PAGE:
Rudy Gay optimistic about San Antonio Spurs' season, DeMar DeRozan's arrival
From NBA media reports
Trading Kawhi Leonard for DeMar DeRozan was likely the biggest move of the summer for the San Antonio Spurs. In landing the Raptors’ All-Star guard DeRozan (and parting with their own All-Star in Leonard), the Spurs embarked on a new era that would no longer have Leonard at the center of just about everything.
Perhaps lost in that shuffle was the team’s re-signing of veteran swingman Rudy Gay, who opted out of his contract and briefly was a free agent this summer. Gay will be playing with an old friend in DeRozan, whom Gay played with in Toronto for nearly a year in 2013 before Gay was dealt to the Sacramento Kings.
Some are pointing to the Spurs’ trading of Leonard as a reason San Antonio might slip in the Western Conference hierarchy. Gay sees the opposite, though, and is confident the Spurs come 2018-19. Tom Orsborn of the San Antonio Express-News caught up with Gay at his basketball showcase in Maryland to talk about his health, DeRozan, the season and more:
For starters, Gay is finally 100 percent after last season’s valiant but often painful return from the season-ending ruptured left Achilles tendon he suffered in January 2017 with the Sacramento Kings.
“Everything is clicking,” he said. “I feel athletic again.”
Gay believes DeRozan will fit right in with the Spurs after vowing he would play this season with a chip on his shoulder.
“That’s the thing about this whole team – everybody has a chip on his shoulder,” Gay said.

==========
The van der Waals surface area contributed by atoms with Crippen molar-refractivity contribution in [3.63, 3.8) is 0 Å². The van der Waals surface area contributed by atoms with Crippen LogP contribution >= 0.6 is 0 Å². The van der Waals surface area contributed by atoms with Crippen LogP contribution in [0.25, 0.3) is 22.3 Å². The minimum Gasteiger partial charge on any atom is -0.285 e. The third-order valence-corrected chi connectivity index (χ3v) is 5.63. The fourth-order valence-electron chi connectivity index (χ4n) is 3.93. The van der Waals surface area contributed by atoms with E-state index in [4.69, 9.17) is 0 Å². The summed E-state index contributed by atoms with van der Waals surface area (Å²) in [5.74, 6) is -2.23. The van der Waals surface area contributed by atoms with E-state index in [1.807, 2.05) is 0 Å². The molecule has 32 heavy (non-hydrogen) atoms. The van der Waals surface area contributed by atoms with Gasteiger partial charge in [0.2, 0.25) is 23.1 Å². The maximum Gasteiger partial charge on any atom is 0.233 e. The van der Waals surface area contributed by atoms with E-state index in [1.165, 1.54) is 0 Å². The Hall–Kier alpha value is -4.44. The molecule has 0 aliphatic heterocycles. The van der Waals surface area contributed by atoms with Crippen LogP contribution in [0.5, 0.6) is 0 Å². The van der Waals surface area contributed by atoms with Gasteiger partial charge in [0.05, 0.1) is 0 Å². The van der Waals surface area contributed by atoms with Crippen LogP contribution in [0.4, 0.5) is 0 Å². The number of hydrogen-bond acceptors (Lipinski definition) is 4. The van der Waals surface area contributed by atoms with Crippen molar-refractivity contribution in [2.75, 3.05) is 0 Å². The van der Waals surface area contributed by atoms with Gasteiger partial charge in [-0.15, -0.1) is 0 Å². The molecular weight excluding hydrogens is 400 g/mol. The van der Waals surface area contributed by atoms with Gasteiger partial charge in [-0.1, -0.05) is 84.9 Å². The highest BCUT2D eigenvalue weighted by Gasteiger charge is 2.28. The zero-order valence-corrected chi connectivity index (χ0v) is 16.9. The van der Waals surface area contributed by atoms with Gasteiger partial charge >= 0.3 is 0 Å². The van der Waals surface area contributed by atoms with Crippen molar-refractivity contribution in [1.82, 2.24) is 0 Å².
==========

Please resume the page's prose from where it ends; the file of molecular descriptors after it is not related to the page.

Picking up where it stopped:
“His is just more publicized. But, look, I’m healthy (and have something to prove), LaMarcus (Aldridge) always finds someway to have a chip on his shoulder. Jakob wants to prove he can be a great player. DJ (Dejounte Murray) has a chip on his shoulder because he wants to be known as one of the best at his position.
“But I think we have a great mix of guys, a great basketball team. (Spurs GM) R.C. (Buford) put together a great team. It will be fun to watch.”
Recent over/under odds by the Westgate SuperBook in Las Vegas have the Spurs at 43.5 wins, which, if realized, would likely keep the Spurs out of the playoff mix in 2019. To Gay, though, such talk is nonsense.
“Why were we expected to be so much better last year? Because Kawhi may have come back? He didn’t, and we were still a playoff team, really a couple of wins away from being a third or fourth seed in the West.”
“They don’t have many expectations for us,” Gay said. “But the Spurs always exceed the expectations. Don’t expect anything less this year.”
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